We only get better by fixing our mistakes. This thread becomes more valuable to history with all corrections to any factual errors previously reported. They are easy to make as individuals when it comes to pouring over hundreds of individual records.

        Your input is always appreciated.

        - Bill McCurdy
        "Our fans never booed us. - They wouldn't dare. - We outnumbered 'em." ... Browns Pitcher Ned Garver.

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        • reprising one of my favorite "this day" facts

          July 20, 1944 The Browns' Nelson Potter becomes the first pitcher suspended for throwing spitballs. He is banished for 10 days for allegedly "putting an illegal substance on the ball." Potter will return and win 19 games for St. Louis.

          http://www.baseballlibrary.com/baseb...logy/today.stm
          "Our fans never booed us. - They wouldn't dare. - We outnumbered 'em." ... Browns Pitcher Ned Garver.

          Comment


          • Originally posted by Bill_McCurdy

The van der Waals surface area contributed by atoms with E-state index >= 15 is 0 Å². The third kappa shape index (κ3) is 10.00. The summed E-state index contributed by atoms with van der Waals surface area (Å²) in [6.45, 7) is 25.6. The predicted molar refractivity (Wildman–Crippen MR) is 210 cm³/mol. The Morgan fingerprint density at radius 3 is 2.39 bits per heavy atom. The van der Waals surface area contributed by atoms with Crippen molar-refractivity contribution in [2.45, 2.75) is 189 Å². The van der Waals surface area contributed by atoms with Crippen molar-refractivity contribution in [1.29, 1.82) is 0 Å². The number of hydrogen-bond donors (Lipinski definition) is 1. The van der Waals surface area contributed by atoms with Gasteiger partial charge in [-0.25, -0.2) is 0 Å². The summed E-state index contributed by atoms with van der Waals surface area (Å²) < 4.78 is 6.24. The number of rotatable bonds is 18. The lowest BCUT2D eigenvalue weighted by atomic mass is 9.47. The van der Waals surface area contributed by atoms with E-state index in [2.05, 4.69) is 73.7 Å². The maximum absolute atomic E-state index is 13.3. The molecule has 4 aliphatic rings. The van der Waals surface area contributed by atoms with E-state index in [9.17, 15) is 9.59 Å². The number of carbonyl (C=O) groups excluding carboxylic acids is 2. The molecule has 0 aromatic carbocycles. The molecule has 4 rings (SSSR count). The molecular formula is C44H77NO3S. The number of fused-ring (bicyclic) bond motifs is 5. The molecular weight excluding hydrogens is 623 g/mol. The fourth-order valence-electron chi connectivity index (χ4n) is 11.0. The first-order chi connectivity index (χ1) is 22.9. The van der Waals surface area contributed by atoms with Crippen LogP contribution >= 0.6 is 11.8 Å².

July 20, 1944 The Browns' Nelson Potter becomes the first pitcher suspended for throwing spitballs. He is banished for 10 days for allegedly "putting an illegal substance on the ball." Potter will return and win 19 games for St. Louis.

            http://www.baseballlibrary.com/baseb...logy/today.stm
            In doing the research for my book (cheap plug ), it seemed as though Potter was merely wetting the ball (as many pitchers do) by moistening his fingers, even though he had been warned not to. Also, Potter always denied that he threw a spitter. In my interview with Denny Galehouse, he intimated the opposite.

            Funny, I remember Galehouse also said there was a pitcher on the Indians when he pitched there that threw a spitter, but he wouldn't tell me who. He said I'd be surprised to know who it was. (Pure conjencture, I think it might have been Mel Harder)